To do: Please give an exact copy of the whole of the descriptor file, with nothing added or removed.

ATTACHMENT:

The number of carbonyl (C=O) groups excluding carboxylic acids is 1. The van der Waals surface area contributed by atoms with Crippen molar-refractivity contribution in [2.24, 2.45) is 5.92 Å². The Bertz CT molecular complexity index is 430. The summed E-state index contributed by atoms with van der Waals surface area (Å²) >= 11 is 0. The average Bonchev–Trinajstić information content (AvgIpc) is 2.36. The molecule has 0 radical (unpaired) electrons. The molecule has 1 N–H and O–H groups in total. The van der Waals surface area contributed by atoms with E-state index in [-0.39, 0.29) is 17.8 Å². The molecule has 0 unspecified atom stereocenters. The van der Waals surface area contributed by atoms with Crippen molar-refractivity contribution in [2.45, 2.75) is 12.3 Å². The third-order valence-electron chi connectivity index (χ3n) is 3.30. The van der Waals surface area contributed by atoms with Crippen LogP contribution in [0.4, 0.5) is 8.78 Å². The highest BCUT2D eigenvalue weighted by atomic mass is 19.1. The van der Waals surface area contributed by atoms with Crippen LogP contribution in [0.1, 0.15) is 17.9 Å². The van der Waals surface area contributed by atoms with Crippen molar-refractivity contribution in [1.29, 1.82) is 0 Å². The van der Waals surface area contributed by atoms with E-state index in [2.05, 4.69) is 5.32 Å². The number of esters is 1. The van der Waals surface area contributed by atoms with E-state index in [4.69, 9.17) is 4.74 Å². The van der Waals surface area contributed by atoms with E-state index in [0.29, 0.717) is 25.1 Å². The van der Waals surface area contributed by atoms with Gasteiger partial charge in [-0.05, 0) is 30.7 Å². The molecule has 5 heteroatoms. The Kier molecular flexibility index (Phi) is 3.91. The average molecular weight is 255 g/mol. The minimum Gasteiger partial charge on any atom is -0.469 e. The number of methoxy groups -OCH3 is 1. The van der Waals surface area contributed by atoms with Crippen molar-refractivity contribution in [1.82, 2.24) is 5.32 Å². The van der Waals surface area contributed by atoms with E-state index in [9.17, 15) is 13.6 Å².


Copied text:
The number of carbonyl (C=O) groups excluding carboxylic acids is 1. The van der Waals surface area contributed by atoms with Crippen molar-refractivity contribution in [2.24, 2.45) is 5.92 Å². The Bertz CT molecular complexity index is 430. The summed E-state index contributed by atoms with van der Waals surface area (Å²) >= 11 is 0. The average Bonchev–Trinajstić information content (AvgIpc) is 2.36. The molecule has 0 radical (unpaired) electrons. The molecule has 1 N–H and O–H groups in total. The van der Waals surface area contributed by atoms with E-state index in [-0.39, 0.29) is 17.8 Å². The molecule has 0 unspecified atom stereocenters. The van der Waals surface area contributed by atoms with Crippen molar-refractivity contribution in [2.45, 2.75) is 12.3 Å². The third-order valence-electron chi connectivity index (χ3n) is 3.30. The van der Waals surface area contributed by atoms with Crippen LogP contribution in [0.4, 0.5) is 8.78 Å². The highest BCUT2D eigenvalue weighted by atomic mass is 19.1. The van der Waals surface area contributed by atoms with Crippen LogP contribution in [0.1, 0.15) is 17.9 Å². The van der Waals surface area contributed by atoms with Crippen molar-refractivity contribution in [1.29, 1.82) is 0 Å². The van der Waals surface area contributed by atoms with E-state index in [2.05, 4.69) is 5.32 Å². The number of esters is 1. The van der Waals surface area contributed by atoms with E-state index in [4.69, 9.17) is 4.74 Å². The van der Waals surface area contributed by atoms with E-state index in [0.29, 0.717) is 25.1 Å². The van der Waals surface area contributed by atoms with Gasteiger partial charge in [-0.05, 0) is 30.7 Å². The molecule has 5 heteroatoms. The Kier molecular flexibility index (Phi) is 3.91. The average molecular weight is 255 g/mol. The minimum Gasteiger partial charge on any atom is -0.469 e. The number of methoxy groups -OCH3 is 1. The van der Waals surface area contributed by atoms with Crippen molar-refractivity contribution in [1.82, 2.24) is 5.32 Å². The van der Waals surface area contributed by atoms with E-state index in [9.17, 15) is 13.6 Å².